Dr. Constance Iloh, Educational Anthropologist & Associate Professor, Azusa Pacific University

4. Indigenous Students and Right Relation
Dr. Bryan Brayboy, President’s Professor in the School of Social Transformation at Arizona State University, discusses the challenges that indigenous students face in higher education, which include the burden of history in their communities and the misunderstandings prevalent in the mainstream of higher ed. Through the lens of "being in right relation," he explores the good-faith efforts and tone-deaf missteps of institutions in addressing Native populations' needs, and the deep history of rights and responsibilities in U.S. democracy.

Dr. Bryan Brayboy, President’s Professor, School of Social Transformation, Arizona State University

5. How to Build a Diverse Campus Culture
Dr. Don Pope-Davis, Dean of the College of Education and Human Ecology at the Ohio State University, has created the Dean’s Diversity Postdoctoral Fellows Program. He discusses how diversity hiring doesn't always guarantee diversity retention, and how to start the conversation to prepare a campus culture for any large-scale diversity initiative. As a psychologist, he looks at the equity, economic growth, and psychological well-being of educators and students resulting from profound cultural changes at an institutional level.

Dr. Don Pope-Davis, Dean, College of Education & Human Ecology, Ohio State University

Whether you're applying a mindful, compassionate lens to student experience or remaking your entire campus culture, we recognize that institution-wide change is never an easy lift. The extra conversations, proposals, planning, and budgeting are a lot to integrate with everything else that goes into running a college or university. Yet great things are possible when the inspired intentions of the New Year meet the research and scholarship about a new idea that may be just right for your institution in this moment. If you're ready to explore whatever options might be available, the UIA is here to support you. Happy New Year!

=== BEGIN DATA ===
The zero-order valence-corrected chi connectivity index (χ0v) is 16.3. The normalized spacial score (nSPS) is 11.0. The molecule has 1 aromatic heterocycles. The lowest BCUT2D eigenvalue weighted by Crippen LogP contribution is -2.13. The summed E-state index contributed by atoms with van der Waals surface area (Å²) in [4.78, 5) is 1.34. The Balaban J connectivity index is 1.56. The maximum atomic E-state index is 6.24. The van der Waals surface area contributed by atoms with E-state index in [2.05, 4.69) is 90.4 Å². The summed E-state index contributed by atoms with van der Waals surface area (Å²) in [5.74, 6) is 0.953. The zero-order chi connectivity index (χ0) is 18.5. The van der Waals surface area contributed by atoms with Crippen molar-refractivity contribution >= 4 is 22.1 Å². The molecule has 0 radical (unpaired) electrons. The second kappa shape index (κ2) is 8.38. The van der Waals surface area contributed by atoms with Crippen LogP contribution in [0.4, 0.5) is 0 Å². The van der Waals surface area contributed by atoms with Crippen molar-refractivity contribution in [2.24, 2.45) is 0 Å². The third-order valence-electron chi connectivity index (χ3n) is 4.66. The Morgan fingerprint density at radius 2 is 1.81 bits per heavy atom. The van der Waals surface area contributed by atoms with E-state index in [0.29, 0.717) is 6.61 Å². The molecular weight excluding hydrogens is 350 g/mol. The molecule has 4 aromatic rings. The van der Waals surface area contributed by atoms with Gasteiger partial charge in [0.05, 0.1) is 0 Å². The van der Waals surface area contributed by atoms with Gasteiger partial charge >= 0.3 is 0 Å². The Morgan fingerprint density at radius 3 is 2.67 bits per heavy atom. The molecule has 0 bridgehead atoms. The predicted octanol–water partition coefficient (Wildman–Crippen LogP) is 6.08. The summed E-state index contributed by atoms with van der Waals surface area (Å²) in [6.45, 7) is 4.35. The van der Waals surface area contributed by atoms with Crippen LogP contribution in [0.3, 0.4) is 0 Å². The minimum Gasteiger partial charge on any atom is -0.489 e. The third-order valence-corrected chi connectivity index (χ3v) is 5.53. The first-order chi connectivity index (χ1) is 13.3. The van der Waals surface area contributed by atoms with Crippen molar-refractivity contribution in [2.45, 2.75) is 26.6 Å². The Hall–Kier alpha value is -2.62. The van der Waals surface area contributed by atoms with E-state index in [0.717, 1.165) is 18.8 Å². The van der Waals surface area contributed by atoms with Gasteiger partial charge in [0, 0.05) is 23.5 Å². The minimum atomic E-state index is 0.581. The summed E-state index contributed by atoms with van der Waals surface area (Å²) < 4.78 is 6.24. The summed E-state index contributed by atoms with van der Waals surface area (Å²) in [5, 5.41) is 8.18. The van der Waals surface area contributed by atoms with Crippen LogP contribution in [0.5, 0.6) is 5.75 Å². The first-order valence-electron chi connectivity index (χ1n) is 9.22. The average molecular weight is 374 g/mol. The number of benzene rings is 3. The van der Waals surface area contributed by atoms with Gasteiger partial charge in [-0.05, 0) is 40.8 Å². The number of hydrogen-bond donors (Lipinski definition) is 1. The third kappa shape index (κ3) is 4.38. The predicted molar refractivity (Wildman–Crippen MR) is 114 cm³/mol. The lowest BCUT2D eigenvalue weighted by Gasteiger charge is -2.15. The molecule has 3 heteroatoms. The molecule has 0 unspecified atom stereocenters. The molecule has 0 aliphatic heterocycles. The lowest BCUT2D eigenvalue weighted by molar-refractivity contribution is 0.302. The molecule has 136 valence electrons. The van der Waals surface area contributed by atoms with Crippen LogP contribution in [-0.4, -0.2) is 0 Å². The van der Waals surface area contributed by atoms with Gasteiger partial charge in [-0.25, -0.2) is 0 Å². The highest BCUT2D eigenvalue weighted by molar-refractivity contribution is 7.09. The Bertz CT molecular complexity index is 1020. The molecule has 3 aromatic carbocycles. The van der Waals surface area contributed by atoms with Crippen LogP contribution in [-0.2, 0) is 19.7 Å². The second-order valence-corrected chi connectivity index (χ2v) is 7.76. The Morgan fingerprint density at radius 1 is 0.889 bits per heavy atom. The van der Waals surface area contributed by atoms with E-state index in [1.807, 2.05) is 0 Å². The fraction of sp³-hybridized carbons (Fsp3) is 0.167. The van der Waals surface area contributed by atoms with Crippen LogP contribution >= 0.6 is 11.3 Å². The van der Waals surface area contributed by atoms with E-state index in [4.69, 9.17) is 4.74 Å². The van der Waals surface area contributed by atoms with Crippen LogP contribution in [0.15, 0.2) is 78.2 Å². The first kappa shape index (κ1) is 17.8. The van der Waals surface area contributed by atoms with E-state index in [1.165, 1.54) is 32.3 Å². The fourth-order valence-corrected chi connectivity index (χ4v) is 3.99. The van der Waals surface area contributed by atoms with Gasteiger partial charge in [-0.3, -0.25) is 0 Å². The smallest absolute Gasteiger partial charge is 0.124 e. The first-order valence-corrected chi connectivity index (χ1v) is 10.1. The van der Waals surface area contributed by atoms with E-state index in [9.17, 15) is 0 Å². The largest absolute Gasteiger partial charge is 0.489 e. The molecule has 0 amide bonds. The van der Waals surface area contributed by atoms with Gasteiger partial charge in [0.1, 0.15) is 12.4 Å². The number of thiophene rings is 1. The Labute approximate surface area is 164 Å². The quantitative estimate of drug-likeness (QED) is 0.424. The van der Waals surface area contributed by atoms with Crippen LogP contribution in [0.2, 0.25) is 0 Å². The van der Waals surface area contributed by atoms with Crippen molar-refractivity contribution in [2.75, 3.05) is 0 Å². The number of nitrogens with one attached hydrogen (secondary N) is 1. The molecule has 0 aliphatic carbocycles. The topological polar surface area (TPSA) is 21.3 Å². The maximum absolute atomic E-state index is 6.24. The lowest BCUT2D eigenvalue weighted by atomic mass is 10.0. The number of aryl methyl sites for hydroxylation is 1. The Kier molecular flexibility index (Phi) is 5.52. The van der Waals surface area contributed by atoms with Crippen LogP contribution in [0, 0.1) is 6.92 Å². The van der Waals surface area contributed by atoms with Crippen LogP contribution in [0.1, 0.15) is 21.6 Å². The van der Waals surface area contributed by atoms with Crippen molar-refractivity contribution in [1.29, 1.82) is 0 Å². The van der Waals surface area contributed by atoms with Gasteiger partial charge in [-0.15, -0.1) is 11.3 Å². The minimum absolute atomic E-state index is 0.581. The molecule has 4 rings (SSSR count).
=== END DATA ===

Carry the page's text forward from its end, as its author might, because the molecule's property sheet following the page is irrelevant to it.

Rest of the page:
About Scholarship to Practice
Scholarship to Practice is an event series that happens live on Facebook, Twitter, and LinkedIn. It also becomes a podcast episode. The UIA interviews higher education scholars, researchers, and academics as we surface relevant research on topics that administrators often wonder about, and examine how a practitioner or administrator could apply this learning in real-time to improve student success. At the UIA, we know how important it is to bridge that gap between scholarship and practice if we’re going to stand a chance of improving student success. We can all work together leveraging research in the field and identifying where we need more research to support greater innovation in higher ed. With its short and conversational format, Scholarship to Practice is designed to help bridge that gap by elevating the relevant research we all could be using in our daily lives.